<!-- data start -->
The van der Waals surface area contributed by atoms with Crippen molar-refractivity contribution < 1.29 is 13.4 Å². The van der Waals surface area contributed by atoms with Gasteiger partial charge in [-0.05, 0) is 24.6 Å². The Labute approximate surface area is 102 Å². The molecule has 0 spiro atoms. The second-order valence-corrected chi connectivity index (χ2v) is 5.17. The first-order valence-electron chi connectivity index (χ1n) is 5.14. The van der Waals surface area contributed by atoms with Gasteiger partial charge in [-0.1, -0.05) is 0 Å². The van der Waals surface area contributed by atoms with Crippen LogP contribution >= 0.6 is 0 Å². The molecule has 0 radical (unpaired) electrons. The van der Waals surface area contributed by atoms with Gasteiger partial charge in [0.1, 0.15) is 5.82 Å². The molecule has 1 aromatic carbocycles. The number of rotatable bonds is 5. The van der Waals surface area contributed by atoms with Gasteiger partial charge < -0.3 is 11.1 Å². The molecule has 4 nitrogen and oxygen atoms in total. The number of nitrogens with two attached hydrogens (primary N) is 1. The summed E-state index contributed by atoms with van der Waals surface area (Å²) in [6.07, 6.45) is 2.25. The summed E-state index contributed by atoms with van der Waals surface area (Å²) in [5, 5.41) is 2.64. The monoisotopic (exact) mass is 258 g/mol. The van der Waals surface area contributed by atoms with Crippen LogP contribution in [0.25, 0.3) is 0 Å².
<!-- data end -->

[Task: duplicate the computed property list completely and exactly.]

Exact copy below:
The van der Waals surface area contributed by atoms with Crippen molar-refractivity contribution < 1.29 is 13.4 Å². The van der Waals surface area contributed by atoms with Gasteiger partial charge in [-0.05, 0) is 24.6 Å². The Labute approximate surface area is 102 Å². The molecule has 0 spiro atoms. The second-order valence-corrected chi connectivity index (χ2v) is 5.17. The first-order valence-electron chi connectivity index (χ1n) is 5.14. The van der Waals surface area contributed by atoms with Gasteiger partial charge in [-0.1, -0.05) is 0 Å². The van der Waals surface area contributed by atoms with Crippen LogP contribution >= 0.6 is 0 Å². The molecule has 0 radical (unpaired) electrons. The van der Waals surface area contributed by atoms with Gasteiger partial charge in [0.1, 0.15) is 5.82 Å². The molecule has 1 aromatic carbocycles. The number of rotatable bonds is 5. The van der Waals surface area contributed by atoms with Gasteiger partial charge < -0.3 is 11.1 Å². The molecule has 4 nitrogen and oxygen atoms in total. The number of nitrogens with two attached hydrogens (primary N) is 1. The summed E-state index contributed by atoms with van der Waals surface area (Å²) in [6.07, 6.45) is 2.25. The summed E-state index contributed by atoms with van der Waals surface area (Å²) in [5, 5.41) is 2.64. The monoisotopic (exact) mass is 258 g/mol. The van der Waals surface area contributed by atoms with Crippen LogP contribution in [0.25, 0.3) is 0 Å².